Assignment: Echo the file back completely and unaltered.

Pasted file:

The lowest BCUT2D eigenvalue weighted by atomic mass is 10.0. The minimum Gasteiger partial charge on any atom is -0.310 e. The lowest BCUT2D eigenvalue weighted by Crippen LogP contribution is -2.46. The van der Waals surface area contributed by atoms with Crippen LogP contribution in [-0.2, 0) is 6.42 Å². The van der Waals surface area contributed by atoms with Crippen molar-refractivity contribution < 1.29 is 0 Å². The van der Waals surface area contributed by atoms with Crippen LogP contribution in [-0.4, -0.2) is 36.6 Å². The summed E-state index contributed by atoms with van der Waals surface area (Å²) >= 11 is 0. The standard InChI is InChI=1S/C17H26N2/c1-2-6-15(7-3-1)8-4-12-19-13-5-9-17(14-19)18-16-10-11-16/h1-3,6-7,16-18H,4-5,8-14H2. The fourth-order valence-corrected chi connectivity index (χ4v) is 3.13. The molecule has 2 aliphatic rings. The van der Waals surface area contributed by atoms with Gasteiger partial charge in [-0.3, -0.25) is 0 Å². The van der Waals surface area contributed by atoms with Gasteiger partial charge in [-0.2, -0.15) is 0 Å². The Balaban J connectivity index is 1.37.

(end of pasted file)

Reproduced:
The lowest BCUT2D eigenvalue weighted by atomic mass is 10.0. The minimum Gasteiger partial charge on any atom is -0.310 e. The lowest BCUT2D eigenvalue weighted by Crippen LogP contribution is -2.46. The van der Waals surface area contributed by atoms with Crippen LogP contribution in [-0.2, 0) is 6.42 Å². The van der Waals surface area contributed by atoms with Crippen molar-refractivity contribution < 1.29 is 0 Å². The van der Waals surface area contributed by atoms with Crippen LogP contribution in [-0.4, -0.2) is 36.6 Å². The summed E-state index contributed by atoms with van der Waals surface area (Å²) >= 11 is 0. The standard InChI is InChI=1S/C17H26N2/c1-2-6-15(7-3-1)8-4-12-19-13-5-9-17(14-19)18-16-10-11-16/h1-3,6-7,16-18H,4-5,8-14H2. The fourth-order valence-corrected chi connectivity index (χ4v) is 3.13. The molecule has 2 aliphatic rings. The van der Waals surface area contributed by atoms with Gasteiger partial charge in [-0.3, -0.25) is 0 Å². The van der Waals surface area contributed by atoms with Gasteiger partial charge in [-0.2, -0.15) is 0 Å². The Balaban J connectivity index is 1.37.